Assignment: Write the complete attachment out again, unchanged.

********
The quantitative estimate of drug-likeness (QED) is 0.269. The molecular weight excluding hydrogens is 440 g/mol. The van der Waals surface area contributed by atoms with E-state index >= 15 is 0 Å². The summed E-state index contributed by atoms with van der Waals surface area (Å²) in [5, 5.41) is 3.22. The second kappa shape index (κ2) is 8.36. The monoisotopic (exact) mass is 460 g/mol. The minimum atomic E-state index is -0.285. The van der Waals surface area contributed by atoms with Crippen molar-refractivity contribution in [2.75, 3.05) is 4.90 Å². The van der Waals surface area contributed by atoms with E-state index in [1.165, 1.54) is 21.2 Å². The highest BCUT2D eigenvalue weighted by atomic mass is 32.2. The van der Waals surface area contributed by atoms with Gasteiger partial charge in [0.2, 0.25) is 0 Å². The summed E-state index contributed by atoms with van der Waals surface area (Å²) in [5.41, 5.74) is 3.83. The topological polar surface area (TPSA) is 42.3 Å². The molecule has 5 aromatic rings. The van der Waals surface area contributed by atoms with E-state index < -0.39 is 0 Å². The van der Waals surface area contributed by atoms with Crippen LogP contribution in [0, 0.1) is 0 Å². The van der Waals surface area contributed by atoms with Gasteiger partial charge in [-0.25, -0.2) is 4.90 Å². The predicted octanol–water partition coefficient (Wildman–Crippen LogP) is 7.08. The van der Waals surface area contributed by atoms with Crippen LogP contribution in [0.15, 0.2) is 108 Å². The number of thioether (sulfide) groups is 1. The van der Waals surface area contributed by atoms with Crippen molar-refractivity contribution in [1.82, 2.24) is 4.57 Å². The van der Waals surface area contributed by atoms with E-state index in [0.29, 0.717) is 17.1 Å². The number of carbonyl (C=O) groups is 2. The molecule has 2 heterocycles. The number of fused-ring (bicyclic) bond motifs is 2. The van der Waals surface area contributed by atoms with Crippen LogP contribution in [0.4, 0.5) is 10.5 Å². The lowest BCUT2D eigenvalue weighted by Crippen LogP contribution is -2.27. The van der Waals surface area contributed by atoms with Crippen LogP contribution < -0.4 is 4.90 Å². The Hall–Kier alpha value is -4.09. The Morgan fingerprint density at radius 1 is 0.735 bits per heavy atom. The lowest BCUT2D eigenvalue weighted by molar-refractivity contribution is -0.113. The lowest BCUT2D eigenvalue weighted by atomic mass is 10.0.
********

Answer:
The quantitative estimate of drug-likeness (QED) is 0.269. The molecular weight excluding hydrogens is 440 g/mol. The van der Waals surface area contributed by atoms with E-state index >= 15 is 0 Å². The summed E-state index contributed by atoms with van der Waals surface area (Å²) in [5, 5.41) is 3.22. The second kappa shape index (κ2) is 8.36. The monoisotopic (exact) mass is 460 g/mol. The minimum atomic E-state index is -0.285. The van der Waals surface area contributed by atoms with Crippen molar-refractivity contribution in [2.75, 3.05) is 4.90 Å². The van der Waals surface area contributed by atoms with E-state index in [1.165, 1.54) is 21.2 Å². The highest BCUT2D eigenvalue weighted by atomic mass is 32.2. The van der Waals surface area contributed by atoms with Gasteiger partial charge in [0.2, 0.25) is 0 Å². The summed E-state index contributed by atoms with van der Waals surface area (Å²) in [5.41, 5.74) is 3.83. The topological polar surface area (TPSA) is 42.3 Å². The molecule has 5 aromatic rings. The van der Waals surface area contributed by atoms with E-state index < -0.39 is 0 Å². The van der Waals surface area contributed by atoms with Crippen LogP contribution in [0, 0.1) is 0 Å². The van der Waals surface area contributed by atoms with Gasteiger partial charge in [-0.25, -0.2) is 4.90 Å². The predicted octanol–water partition coefficient (Wildman–Crippen LogP) is 7.08. The van der Waals surface area contributed by atoms with Crippen LogP contribution in [0.15, 0.2) is 108 Å². The number of thioether (sulfide) groups is 1. The van der Waals surface area contributed by atoms with Crippen molar-refractivity contribution in [1.82, 2.24) is 4.57 Å². The van der Waals surface area contributed by atoms with E-state index in [0.29, 0.717) is 17.1 Å². The number of carbonyl (C=O) groups is 2. The molecule has 2 heterocycles. The number of fused-ring (bicyclic) bond motifs is 2. The van der Waals surface area contributed by atoms with Crippen LogP contribution in [0.4, 0.5) is 10.5 Å². The lowest BCUT2D eigenvalue weighted by Crippen LogP contribution is -2.27. The van der Waals surface area contributed by atoms with Crippen LogP contribution < -0.4 is 4.90 Å². The Hall–Kier alpha value is -4.09. The Morgan fingerprint density at radius 1 is 0.735 bits per heavy atom. The lowest BCUT2D eigenvalue weighted by molar-refractivity contribution is -0.113. The lowest BCUT2D eigenvalue weighted by atomic mass is 10.0.